New Zealand will reprise the domestic Super Rugby Aotearoa competition in 2021, with no Australian or Pacific islands teams involved.
New Zealand set up Super Rugby Aotearoa in 2020 for its five professional franchises after the broader Super Rugby championship was abandoned due to Covid-19.
Governing body New Zealand Rugby had hoped to include a team from the Pacific islands for next year's tournament and invited expressions of interest from Australia.
However, its chairman Brett Impey said the pandemic had shelved those plans.
"Covid has forced us to think domestically for next year," Impey told reporters on a video call.
"Given the success of Super Rugby Aotearoa, it became a no-brainer that we do something similar in 2021."
NZR's decision means Australia will also be expected to repeat its domestic Super Rugby AU competition in 2021.
Impey said he hoped Super Rugby Aotearoa could be expanded with up to three extra teams in 2022.
South Africa's withdrawal from Super Rugby could ultimately bring Australia and New Zealand closer despite recent friction between the trans-Tasman nations, Wallabies attack coach Scott Wisemantel believes.
South Africa, which formed Super Rugby 25 years ago with Australia and New Zealand, voted this week to pull its four major franchises out of the competition and explore expanding their presence in the European Pro14- a major shift for the game that could also eventually see the Springboks join the Six Nations.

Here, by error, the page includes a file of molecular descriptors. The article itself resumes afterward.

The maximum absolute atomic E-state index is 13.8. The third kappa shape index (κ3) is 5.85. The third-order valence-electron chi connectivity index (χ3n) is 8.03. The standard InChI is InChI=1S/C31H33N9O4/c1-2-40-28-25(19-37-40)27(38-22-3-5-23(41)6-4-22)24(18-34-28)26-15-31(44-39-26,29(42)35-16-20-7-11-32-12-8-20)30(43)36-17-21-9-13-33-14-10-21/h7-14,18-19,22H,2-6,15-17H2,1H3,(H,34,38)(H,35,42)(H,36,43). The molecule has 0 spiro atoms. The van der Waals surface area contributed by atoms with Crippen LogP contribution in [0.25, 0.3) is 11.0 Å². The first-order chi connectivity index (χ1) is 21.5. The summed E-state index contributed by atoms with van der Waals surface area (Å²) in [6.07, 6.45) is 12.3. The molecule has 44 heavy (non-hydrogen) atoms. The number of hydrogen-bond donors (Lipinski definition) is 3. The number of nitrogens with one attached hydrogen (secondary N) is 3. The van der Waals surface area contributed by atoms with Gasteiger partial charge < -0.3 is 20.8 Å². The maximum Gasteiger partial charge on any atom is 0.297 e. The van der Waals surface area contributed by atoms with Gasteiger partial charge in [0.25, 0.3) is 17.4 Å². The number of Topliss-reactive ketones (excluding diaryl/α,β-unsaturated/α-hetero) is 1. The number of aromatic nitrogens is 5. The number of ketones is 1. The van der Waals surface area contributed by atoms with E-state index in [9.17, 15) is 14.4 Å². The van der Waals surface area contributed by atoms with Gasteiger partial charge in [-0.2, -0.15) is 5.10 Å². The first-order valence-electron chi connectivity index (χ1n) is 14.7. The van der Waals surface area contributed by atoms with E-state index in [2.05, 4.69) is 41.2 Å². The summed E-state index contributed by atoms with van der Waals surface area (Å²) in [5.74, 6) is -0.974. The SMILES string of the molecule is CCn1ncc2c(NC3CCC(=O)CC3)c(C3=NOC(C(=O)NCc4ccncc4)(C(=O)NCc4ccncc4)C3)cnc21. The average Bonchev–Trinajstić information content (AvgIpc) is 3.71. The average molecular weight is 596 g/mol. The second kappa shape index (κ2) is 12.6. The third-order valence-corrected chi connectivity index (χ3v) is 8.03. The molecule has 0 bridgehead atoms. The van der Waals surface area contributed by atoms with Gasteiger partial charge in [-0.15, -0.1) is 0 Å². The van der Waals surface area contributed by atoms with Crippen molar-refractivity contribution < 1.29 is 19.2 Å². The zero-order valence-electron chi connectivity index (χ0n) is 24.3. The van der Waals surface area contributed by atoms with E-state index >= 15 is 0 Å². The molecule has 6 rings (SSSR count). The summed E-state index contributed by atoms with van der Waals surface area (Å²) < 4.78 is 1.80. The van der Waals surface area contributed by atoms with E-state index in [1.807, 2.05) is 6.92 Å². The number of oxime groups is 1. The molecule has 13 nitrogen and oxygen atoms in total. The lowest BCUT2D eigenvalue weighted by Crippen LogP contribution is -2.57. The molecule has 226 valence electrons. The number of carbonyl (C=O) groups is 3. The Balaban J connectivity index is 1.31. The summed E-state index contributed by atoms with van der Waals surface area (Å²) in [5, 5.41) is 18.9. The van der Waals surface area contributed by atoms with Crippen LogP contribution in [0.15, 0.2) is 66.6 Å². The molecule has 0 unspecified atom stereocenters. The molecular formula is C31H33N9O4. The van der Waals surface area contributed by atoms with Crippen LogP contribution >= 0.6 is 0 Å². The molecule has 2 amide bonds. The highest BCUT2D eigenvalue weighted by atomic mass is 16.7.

"The loss is that you end up with a different style of rugby. They're traditionally a power game," Wisemantel said today.
"What do we gain? I think we gain stronger ties. Within the Australian competition there are very varied styles and I think within New Zealand you will start to see that."
The rugby rivals have fallen out in recent months over planning for the game as financial pressures brought by Covid-19 bite.
New Zealand Rugby has lashed out at Australia and governing body SANZAAR over the scheduling of the four-nation Rugby Championship, which could see the All Blacks having to spend Christmas in quarantine after the last match on 12 December.
Wisemantel said he sympathised with the All Blacks but was focused on preparing the Wallabies for their first test of the season against the All Blacks on 11 October.
"Let the administrators have their little tiff... and we'll coach footy," he said. "For the Kiwis I do hope that they get home and can spend Christmas with their families, but that's another one for the administrators to sort out."